EMC Centera is easy to scale and manage. Pink can simply add more storage capacity as needed. “At some point, we will look at carving off from multiple units to one or two large units. We are working with EMC on where and when it makes sense to do that.”
Data storage at Bloomington Hospital in Bloomington, Ind., is growing at 8.2 TB a year, which requires almost annual expansions, says Business Continuity/Disaster Recovery Network Engineer Brian Bourkland.
After deploying a new PACS, the hospital decided to implement EMC Centera as its archival storage solution. One of the best aspects of the EMC Centera, Bourkland says, is that archived information becomes immutable—it cannot be changed. EMC Centera fully protects the authenticity and security of archived information by applying a hash algorithm to every file. If someone were to change even one character, the system recognizes that change and saves it as a new object. “There’s no way to alter anything,” he says. “When you’re talking about a legal medical record that contains someone’s PACS images, that’s an excellent way to archive that information.”
Bourkland has heard of organizations creating homegrown solutions. However, he doesn’t believe those solutions approach the level of protection offered by EMC Centera. “I think the product is the best design for archiving data that is in a fixed state; that is, the data are in final form. You wouldn’t want to use an EMC Centera like you would a SAN, but if you need to archive fixed content, you need a solution that no one in the organization can circumvent. EMC Centera provides this level of protection.”
Another benefit of EMC Centera is that users can set up governance parameters to help comply with HIPAA and Sarbane-Oxley regulations.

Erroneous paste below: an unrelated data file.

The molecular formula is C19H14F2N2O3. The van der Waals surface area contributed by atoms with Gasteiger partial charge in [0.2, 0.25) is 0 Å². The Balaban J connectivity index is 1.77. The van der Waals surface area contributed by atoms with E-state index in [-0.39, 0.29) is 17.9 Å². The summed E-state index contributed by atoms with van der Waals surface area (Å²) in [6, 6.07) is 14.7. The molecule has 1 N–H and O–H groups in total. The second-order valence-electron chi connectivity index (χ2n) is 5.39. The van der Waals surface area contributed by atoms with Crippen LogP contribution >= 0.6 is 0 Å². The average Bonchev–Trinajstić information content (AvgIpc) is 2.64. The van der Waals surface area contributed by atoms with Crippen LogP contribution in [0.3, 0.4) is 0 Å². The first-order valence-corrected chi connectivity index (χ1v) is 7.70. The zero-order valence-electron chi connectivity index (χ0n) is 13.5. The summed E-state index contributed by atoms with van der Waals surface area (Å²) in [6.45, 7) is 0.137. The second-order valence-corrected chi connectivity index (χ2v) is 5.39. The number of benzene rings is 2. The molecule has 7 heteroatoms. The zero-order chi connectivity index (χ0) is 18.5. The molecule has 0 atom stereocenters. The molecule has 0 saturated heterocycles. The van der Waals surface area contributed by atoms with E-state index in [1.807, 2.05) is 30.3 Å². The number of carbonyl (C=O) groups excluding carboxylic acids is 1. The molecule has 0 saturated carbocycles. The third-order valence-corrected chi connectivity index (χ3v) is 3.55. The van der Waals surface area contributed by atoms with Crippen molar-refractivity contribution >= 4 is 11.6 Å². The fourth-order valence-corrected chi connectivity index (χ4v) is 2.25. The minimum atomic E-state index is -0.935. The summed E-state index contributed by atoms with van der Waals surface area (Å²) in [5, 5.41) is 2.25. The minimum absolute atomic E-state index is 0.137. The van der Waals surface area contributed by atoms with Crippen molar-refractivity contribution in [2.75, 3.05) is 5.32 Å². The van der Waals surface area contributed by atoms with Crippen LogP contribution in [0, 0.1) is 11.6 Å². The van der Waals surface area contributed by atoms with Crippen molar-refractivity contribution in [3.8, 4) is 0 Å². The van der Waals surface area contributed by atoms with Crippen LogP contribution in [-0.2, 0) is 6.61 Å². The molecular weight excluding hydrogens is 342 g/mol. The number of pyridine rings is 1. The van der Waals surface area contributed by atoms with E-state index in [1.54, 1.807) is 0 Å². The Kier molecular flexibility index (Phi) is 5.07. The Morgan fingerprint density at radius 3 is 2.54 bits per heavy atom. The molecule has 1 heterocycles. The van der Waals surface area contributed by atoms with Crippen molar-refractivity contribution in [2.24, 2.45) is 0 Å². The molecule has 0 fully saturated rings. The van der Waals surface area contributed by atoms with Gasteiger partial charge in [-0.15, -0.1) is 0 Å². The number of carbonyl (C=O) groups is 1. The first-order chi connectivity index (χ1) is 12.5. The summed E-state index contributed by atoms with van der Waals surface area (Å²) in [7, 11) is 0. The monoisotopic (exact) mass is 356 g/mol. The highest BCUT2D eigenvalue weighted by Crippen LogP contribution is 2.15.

Before implementing EMC Centera, Bloomington was using an optical platter-based archive solution. EMC Centera is comprised of a redundant array of independent disk-based nodes. Nodes contain a processor, memory, and four disk drives with a capacity of 750 GB each in the Gen4LP model. EMC Centera’s performance has effectively put an end to complaints about the length of time it takes to retrieve an archived medical record.
Bourkland says the EMC Centera is a more effective archive solution for today’s healthcare environment. Physicians can access patient data within the hospital or remotely through Bloomington’s SSL VPN, which they really appreciate.
Bourkland notes that EMC Centera is easy to manage and significantly lowers system management activities and costs. The systems can intelligently dial into EMC and call for onsite repair, if necessary. EMC also offers a console that will run analyses as desired, or the facility can run reports onsite. These features, along with source and target EMC Centera systems for disaster recovery, put Bloomington in a comfortable position for data integrity and business continuity. The source EMC Centera replicates to the target. Each system is located in a separate data center. “If we lost a data center with one of the EMC Centera systems, we can connect to the other and resume production. Once the one that was lost is restored, they will automatically synchronize with each other.”
Exempla Healthcare, a three-hospital healthcare system headquartered in Denver, has 7,000 employees and more than 2,100 physicians. The organization replaced six storage devices from another vendor with three EMC CLARiiONs and four EMC Centera systems. Exempla had reached its storage capacity with the previous devices.
“EMC helped us analyze our current storage consumption, growth, and growth needs,” says David Pecoraro, chief information officer. To upgrade the previous system to meet its needs would have cost Exempla 30 percent more than the EMC solution.